The first place where we find Confirmation in the Bible is in Acts 8. There we read of Peter and John, who prayed for the new Christians in Samaria, “that they might receive the Holy Spirit; for it had not yet fallen on any of them, but they had only been baptized in the name of the Lord Jesus. Then they laid their hands on them and they received the Holy Spirit” (vs. 15-17).
This passage doesn’t mean to say that they were receiving the Spirit for the first time here. They received their first installment of the Spirit when they were baptized. What they had yet to receive was the later outpouring of the Spirit that completes what the Spirit began in Baptism. So, Peter and John laid their hands on these new Christians in order to give them this final installment of the Spirit. That’s basically what Confirmation is.
Another reference to Confirmation is found in Acts 19. When Paul entered Ephesus and realized that the disciples there had only received the baptism of John the Baptist (which was merely symbolic), he made sure that “they were baptized in the name of the Lord Jesus. And when Paul had laid his hands upon them, the Holy Spirit came on them; and they spoke with tongues and prophesied” (vs. 5-6).
In both cases Confirmation comes soon after Baptism. While this is no longer the case in many dioceses today, the fact remains that the one is the completion of the other, and their connection should always be emphasized when we prepare our youth for the sacraments.
The language of being “sealed by the Holy Spirit” is also very evocative of Confirmation, since it is through the anointing with oil during the celebration of this sacrament that the Christian receives the seal or “mark” of God upon his soul. As St. Paul tells us, “It is God who ... has put his seal upon us and given us his Spirit in our hearts as a guarantee” (2 Cor 1:21-22). Those who “have believed in him, were sealed with the promised Holy Spirit” (Eph 1:13), and this “for the day of redemption” (Eph 4:30).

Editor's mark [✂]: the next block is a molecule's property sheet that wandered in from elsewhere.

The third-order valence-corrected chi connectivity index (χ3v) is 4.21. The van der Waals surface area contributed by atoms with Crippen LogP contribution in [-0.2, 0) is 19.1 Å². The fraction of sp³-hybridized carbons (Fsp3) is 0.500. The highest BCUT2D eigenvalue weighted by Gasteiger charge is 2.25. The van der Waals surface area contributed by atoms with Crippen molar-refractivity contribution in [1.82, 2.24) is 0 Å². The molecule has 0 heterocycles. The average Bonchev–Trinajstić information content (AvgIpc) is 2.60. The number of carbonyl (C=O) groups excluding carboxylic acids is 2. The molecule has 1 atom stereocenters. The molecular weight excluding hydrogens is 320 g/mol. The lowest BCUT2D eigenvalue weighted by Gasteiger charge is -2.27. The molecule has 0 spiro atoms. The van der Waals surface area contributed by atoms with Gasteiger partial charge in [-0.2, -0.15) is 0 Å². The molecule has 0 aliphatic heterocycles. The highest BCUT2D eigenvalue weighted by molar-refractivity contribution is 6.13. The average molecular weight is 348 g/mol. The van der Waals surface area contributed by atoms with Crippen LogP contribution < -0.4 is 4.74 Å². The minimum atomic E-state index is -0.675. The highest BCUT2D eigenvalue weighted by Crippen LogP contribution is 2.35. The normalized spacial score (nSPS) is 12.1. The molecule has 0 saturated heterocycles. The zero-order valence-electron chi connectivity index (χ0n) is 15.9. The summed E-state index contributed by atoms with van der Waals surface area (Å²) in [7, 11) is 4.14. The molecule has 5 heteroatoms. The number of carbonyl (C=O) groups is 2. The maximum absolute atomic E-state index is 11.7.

Christ Himself was sealed by the Father (cf. Jn 6:27) and He desires to mark us with this same seal. As the Catechism tells us, “This seal of the Holy Spirit marks our total belonging to Christ, our enrollment in his service for ever, as well as the promise of divine protection in the great eschatological trial” (no. 1296).
At the end of time, “only those of mankind who have not the seal of God upon their foreheads” will suffer (cf. Rev 7:2-3; 9:4). Praise God for our Confirmation!
For more information on the Sacrament of Confirmation, see the following articles:
- Catholic Answers: Confirmation
- The Graces of Confirmation
- New Advent: Confirmation
- Questions and Answers on Confirmation and the Restored Order of the Sacraments of Initiation